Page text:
A component of DARES is to explore and develop innovative financial solutions to

  • mobilize patient, private capital;
  • facilitate viability gap funding, results-based financing, and small but catalytic grants for companies;
  • and aggregate climate benefits at the regional level to mobilize climate/impact financing.

These subsidies to DRE are mostly in the shape of results-based finance, where financing is provided based on the number of connections made.

Catalytic finance, like the philanthropic capital provided by GEAPP, has a vital role to play. These flexible, risk-tolerant funds complement the larger public funds by creating proof points, honing the business case for DRE, supporting governments, and building the international coalitions to drive adoption.

With support from leaders across the DRE space, the time is now to increase collaboration and align our collective investments to overcome the remaining bottlenecks and accelerate DRE adoption in low- and middle-income countries.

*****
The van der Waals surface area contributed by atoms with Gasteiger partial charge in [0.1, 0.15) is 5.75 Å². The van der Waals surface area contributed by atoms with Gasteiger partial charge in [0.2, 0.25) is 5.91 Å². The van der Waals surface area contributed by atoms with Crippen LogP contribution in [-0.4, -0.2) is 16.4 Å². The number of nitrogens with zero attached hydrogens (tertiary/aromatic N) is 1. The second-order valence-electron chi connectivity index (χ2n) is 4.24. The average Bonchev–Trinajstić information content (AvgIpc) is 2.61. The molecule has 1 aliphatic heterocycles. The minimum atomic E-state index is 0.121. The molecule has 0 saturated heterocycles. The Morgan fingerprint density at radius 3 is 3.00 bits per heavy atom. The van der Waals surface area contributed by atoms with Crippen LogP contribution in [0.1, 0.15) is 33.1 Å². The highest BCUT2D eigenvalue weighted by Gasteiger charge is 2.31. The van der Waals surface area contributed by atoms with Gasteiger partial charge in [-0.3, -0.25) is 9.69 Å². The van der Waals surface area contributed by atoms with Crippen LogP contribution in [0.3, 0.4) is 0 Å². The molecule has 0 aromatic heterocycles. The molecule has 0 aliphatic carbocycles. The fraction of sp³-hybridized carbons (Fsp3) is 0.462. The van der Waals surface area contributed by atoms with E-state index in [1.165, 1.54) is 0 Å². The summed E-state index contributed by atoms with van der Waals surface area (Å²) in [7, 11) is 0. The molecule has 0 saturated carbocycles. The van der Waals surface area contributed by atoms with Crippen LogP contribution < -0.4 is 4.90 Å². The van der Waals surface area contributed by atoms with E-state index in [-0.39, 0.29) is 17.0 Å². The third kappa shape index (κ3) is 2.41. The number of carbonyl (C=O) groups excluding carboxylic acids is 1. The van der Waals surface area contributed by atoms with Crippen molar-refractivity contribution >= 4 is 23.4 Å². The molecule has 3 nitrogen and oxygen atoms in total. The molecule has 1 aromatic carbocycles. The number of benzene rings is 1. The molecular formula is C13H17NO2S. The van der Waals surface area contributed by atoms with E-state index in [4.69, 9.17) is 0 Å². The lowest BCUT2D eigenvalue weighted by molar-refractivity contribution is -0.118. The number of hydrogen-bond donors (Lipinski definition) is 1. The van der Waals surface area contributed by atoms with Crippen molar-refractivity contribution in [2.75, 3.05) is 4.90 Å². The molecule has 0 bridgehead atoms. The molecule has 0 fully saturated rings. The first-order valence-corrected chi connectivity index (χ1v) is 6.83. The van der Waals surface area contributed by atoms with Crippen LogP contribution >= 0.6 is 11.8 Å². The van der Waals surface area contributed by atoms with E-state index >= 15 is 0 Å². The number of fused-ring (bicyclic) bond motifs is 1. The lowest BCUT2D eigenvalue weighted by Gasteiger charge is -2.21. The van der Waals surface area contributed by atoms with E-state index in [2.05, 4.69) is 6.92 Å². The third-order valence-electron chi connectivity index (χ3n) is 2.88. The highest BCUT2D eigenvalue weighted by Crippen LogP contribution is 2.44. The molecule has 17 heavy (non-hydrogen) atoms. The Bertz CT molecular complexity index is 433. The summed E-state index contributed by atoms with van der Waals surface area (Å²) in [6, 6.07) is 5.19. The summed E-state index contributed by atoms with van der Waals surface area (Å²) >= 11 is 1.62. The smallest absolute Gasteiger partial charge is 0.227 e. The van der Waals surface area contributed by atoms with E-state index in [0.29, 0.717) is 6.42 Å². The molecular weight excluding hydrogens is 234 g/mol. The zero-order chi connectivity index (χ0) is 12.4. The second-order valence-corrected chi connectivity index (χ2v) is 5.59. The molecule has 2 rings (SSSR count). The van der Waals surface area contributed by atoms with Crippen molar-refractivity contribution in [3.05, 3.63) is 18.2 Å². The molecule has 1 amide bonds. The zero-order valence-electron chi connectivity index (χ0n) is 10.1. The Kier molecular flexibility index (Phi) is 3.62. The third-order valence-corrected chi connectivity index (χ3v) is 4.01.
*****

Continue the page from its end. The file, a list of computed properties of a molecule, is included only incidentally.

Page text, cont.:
Learn more about the urgency of electrifying Africa and the DRE revolution by watching the recording of the World Bank/IMF Spring Meetings event, “Energizing Africa: What Will it Take to Accelerate Access & Improve Lives”.


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Guangzhe Chen

Vice President for Infrastructure, The World Bank

Joseph Ng'ang'a

Interim CEO, Global Energy Alliance for People and Planet (GEAPP).